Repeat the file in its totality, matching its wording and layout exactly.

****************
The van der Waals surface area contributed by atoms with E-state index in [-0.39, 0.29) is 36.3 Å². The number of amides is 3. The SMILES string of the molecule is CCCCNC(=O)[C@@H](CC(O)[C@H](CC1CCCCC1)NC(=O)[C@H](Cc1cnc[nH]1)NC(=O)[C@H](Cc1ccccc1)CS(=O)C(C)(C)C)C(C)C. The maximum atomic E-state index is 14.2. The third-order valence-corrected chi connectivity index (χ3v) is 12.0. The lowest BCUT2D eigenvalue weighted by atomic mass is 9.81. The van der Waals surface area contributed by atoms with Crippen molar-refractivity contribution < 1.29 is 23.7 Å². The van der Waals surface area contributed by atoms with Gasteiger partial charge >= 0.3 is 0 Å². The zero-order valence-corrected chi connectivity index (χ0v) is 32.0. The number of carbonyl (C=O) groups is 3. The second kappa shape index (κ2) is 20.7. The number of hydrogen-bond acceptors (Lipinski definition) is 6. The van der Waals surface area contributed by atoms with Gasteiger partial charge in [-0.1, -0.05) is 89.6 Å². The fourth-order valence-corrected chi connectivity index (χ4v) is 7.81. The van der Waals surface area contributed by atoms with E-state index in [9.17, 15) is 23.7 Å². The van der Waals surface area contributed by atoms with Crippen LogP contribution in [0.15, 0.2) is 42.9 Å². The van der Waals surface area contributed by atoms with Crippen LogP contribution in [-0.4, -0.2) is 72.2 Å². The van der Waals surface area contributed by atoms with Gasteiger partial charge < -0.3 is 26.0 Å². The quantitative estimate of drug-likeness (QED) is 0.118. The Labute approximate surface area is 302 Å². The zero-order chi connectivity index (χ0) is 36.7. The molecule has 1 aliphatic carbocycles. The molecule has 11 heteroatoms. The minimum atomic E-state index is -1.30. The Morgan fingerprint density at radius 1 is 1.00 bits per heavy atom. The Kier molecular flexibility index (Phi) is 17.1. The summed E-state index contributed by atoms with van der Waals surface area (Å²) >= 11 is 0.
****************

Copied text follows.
The van der Waals surface area contributed by atoms with E-state index in [-0.39, 0.29) is 36.3 Å². The number of amides is 3. The SMILES string of the molecule is CCCCNC(=O)[C@@H](CC(O)[C@H](CC1CCCCC1)NC(=O)[C@H](Cc1cnc[nH]1)NC(=O)[C@H](Cc1ccccc1)CS(=O)C(C)(C)C)C(C)C. The maximum atomic E-state index is 14.2. The third-order valence-corrected chi connectivity index (χ3v) is 12.0. The lowest BCUT2D eigenvalue weighted by atomic mass is 9.81. The van der Waals surface area contributed by atoms with Crippen molar-refractivity contribution < 1.29 is 23.7 Å². The van der Waals surface area contributed by atoms with Gasteiger partial charge >= 0.3 is 0 Å². The zero-order valence-corrected chi connectivity index (χ0v) is 32.0. The number of carbonyl (C=O) groups is 3. The second kappa shape index (κ2) is 20.7. The number of hydrogen-bond acceptors (Lipinski definition) is 6. The van der Waals surface area contributed by atoms with Gasteiger partial charge in [-0.1, -0.05) is 89.6 Å². The fourth-order valence-corrected chi connectivity index (χ4v) is 7.81. The van der Waals surface area contributed by atoms with E-state index in [9.17, 15) is 23.7 Å². The van der Waals surface area contributed by atoms with Crippen LogP contribution in [0.15, 0.2) is 42.9 Å². The van der Waals surface area contributed by atoms with Crippen LogP contribution in [-0.4, -0.2) is 72.2 Å². The van der Waals surface area contributed by atoms with Gasteiger partial charge < -0.3 is 26.0 Å². The quantitative estimate of drug-likeness (QED) is 0.118. The Labute approximate surface area is 302 Å². The zero-order chi connectivity index (χ0) is 36.7. The molecule has 1 aliphatic carbocycles. The molecule has 11 heteroatoms. The minimum atomic E-state index is -1.30. The Morgan fingerprint density at radius 1 is 1.00 bits per heavy atom. The Kier molecular flexibility index (Phi) is 17.1. The summed E-state index contributed by atoms with van der Waals surface area (Å²) >= 11 is 0.